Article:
Weekend of glorious hedonism. Am completely knackered. Going to bed very soon.
- I wore the gayest t-shirt I own, because, well, how could one not?
- We got there in the middle of the first opening band’s set. I never got their name: it was two guys, a keyboard, and a couple of mics. Plus several bottles of beer. The guy at the keyboard didn’t have much to do: he would punch a button every now and then to tell the preprogrammed music to change from Riff A to Riff B, and such. Beyond that he just sort of danced. They were… um…
You know what? Words fail me here. I mean, there are phrases that could be used—incoherent, drunk, inappropriate lycra bodysuit, bad hair, flail—but they don’t come close to describing the overall effect of being present for the set. In a way, it was like the Sisters were presenting a gift to the crowd. Did you forget your drugs? Here, let us alter your brain chemistry before the show really gets moving.
- Second opening band: Wigs on Sticks. They were great, and unquestionably superior to the first bunch, but should have trimmed their set by maybe two songs. When they get a website of their own (apparently coming soon) I’ll point ‘em out.
- Third opening band: DJ Sammy Jo, who made me really really miss Black Rock City. He rocked.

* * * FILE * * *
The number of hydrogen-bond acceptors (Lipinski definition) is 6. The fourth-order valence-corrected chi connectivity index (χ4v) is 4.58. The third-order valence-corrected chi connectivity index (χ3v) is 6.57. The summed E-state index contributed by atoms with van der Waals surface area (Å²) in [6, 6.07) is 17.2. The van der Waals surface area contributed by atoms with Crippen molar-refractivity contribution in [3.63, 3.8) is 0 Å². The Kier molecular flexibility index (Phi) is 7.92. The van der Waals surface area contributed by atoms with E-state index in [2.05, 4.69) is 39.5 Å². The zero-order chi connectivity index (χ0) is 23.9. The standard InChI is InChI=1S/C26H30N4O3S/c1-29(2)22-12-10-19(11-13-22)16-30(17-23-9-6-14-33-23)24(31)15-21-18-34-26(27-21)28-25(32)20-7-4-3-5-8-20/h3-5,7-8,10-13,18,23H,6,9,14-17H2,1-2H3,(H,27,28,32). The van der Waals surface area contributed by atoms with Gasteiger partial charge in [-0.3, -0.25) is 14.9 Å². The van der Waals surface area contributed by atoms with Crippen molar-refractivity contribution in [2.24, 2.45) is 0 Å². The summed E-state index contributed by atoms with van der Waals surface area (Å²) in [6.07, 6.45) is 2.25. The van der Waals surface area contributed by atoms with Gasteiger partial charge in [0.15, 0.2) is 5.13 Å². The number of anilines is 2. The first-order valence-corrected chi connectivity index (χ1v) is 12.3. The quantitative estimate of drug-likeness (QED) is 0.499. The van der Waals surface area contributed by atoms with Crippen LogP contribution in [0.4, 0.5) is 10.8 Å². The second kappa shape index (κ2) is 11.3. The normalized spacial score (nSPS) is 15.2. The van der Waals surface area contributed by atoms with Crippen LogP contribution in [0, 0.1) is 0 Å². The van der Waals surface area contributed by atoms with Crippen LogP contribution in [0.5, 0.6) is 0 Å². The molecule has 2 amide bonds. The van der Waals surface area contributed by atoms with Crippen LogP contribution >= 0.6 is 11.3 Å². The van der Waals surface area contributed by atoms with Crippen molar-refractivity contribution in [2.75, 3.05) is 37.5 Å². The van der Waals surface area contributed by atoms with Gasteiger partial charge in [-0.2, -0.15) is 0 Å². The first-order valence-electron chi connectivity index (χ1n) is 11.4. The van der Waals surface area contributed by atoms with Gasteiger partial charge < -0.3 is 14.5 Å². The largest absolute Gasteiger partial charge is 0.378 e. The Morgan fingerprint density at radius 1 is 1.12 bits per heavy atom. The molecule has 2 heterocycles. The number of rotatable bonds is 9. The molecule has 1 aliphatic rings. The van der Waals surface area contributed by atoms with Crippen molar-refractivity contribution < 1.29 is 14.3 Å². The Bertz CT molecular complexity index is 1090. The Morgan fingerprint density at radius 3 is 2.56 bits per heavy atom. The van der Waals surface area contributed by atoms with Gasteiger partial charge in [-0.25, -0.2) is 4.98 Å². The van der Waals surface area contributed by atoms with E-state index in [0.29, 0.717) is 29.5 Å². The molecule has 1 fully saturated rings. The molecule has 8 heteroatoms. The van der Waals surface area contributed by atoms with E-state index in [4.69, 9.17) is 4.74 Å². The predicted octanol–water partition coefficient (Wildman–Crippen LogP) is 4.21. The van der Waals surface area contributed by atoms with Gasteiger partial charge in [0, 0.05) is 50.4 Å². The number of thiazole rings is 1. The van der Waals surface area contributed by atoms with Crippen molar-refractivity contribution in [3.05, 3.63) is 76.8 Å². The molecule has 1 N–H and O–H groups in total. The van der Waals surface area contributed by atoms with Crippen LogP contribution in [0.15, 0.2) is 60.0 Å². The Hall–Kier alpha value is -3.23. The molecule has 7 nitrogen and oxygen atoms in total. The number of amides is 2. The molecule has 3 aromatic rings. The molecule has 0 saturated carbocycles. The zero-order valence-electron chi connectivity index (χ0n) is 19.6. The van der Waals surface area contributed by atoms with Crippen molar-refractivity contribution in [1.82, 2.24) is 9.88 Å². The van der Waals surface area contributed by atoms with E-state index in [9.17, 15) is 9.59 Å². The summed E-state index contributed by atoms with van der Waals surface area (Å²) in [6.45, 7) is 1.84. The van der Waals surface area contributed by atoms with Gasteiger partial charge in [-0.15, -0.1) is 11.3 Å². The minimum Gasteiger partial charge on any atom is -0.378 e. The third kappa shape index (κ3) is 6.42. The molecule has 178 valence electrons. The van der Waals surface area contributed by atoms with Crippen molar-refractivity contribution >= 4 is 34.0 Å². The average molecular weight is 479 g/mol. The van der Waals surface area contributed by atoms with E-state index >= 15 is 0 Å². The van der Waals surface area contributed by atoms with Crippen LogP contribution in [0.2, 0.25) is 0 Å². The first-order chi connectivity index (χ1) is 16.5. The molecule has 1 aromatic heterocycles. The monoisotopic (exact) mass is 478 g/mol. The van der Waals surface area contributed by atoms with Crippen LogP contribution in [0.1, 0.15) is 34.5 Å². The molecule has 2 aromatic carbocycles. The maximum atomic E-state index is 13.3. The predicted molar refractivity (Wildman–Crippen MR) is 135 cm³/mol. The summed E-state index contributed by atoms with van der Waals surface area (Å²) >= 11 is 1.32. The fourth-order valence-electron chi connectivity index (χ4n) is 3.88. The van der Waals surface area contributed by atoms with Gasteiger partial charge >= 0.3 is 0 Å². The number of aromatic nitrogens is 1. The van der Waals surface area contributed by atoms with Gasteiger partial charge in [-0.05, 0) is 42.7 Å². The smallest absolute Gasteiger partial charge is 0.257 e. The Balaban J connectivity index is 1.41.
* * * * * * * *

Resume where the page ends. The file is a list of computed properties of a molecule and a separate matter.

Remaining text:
- The Sisters were great. Full stop. Just as fun as I always knew they’d be.
- We finally learned the answer to the burning question “What does Ana Matronic do?” It’s not like she does much of the singing on the albums, and she doesn’t play instruments beyond the tambourine or the maracas or the shooka-shooka egg thingy, which don’t count.1 But onstage she handles secondary voice parts that Jake multitracked on the albums. And she is also the—what, hostess? Den mother? Mistress of Ceremonies? Mouthpiece, maybe, providing wry commentary and general foul-mouthed fabulousness. In a short silver lamé dress that made her look, in her words, “like a big ol’ drag queen,” in the best possible way.
- Although the show attracted an unexpectedly diverse crowd, this was definitely an Event for the NYC homorati. Sitting within six seats of us: Fred Schneider of the B-52’s2 and Justin Bond, better known as Miss Kiki DuRayne.
- Jake Shears really can go in and out of that kick-ass falsetto for an entire show. (Although I felt that he often needed to be mic’d better than he was during his higher passages. My one complaint about the concert was that the sound was sometimes muddy.) I hope he has a really good voice coach backing him up. He must. Surely he must.
- Man, was that fun. Oh my god. And Different Bob was, as ever, excellent company.
1 Just ask Jennifer Kimball.
2 [sic]. That apostrophe causes me physical pain every time, but there it is.